CNN and the state GOP hold a televised debate in Jacksonville tonight at 8, and based on recent polls it could be a crucial opportunity for Newt Gingrich to regain some momentum before Tuesday's primary. But AARP said it's almost a crucial - and overdue - opportunity for a serious debate about entitlements in the state with more residents over 65 than any other.
"Now is the time, and Florida is the place, to bring the debate about Social Security and Medicare out from behind closed doors in Washington and into the public," said Jeff Johnson, AARP Florida interim state director. "It is time for older Americans to have a voice in this vital discussion. They've earned that right."
Johnson noted that candidates fielded no Social Security or Medicare questions from debate moderators or journalists at the NBC News-Tampa Bay Times-National Journal debate on Monday. At appearances around the state Monday and Tuesday, candidates traded jabs about each other's campaign consultants and tax returns, but paid little attention to how proposals to strengthen Social Security and Medicare would affect ordinary Floridians of all generations. Johnson also noted that President Obama did not elaborate on his plans for Social Security and Medicare's future in the State of the Union address Tuesday.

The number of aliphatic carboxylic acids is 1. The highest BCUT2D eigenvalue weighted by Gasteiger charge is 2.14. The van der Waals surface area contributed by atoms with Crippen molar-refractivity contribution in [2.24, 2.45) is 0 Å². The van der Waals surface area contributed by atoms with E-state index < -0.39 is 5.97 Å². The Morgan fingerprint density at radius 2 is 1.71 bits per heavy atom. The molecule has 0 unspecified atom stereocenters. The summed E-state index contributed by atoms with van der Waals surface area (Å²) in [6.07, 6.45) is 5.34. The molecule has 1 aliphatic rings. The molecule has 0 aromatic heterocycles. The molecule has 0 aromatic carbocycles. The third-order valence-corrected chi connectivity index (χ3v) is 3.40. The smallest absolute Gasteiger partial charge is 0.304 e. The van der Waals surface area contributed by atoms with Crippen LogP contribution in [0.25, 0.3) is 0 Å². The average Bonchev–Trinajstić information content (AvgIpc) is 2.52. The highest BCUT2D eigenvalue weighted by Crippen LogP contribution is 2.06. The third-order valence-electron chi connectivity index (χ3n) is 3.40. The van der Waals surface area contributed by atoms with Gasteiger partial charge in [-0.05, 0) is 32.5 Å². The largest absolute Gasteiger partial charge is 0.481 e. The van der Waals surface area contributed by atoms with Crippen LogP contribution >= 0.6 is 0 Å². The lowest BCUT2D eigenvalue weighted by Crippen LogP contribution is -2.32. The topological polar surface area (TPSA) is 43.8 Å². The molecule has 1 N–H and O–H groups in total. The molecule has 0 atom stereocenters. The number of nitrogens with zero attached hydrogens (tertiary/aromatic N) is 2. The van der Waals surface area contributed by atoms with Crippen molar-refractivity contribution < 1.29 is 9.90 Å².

"We're pleased that candidates are talking to Floridians 50+," Johnson said. "Now let's hear them say something – something specific – about how their plans would affect real Floridians. One in three Floridians 65 or older who receive Social Security benefits depend on Social Security for all their income. Don't they deserve to know exactly how they'd be affected by the candidates' plans? We encourage national and Florida media to press candidates for specific details on these questions this week and throughout the campaign."
Johnson noted that AARP will host two "Listening Sessions" at which ordinary Floridians can voice their views on these critical issues. They are at 3 p.m. Thursday at the Orlando Crowne Plaza Hotel, 304 W. Colonial Drive, Orlando; and at 3 p.m. Friday at Robert King High Towers, 1405 NW Seventh St., Miami. The Robert King High event will be conducted primarily in Spanish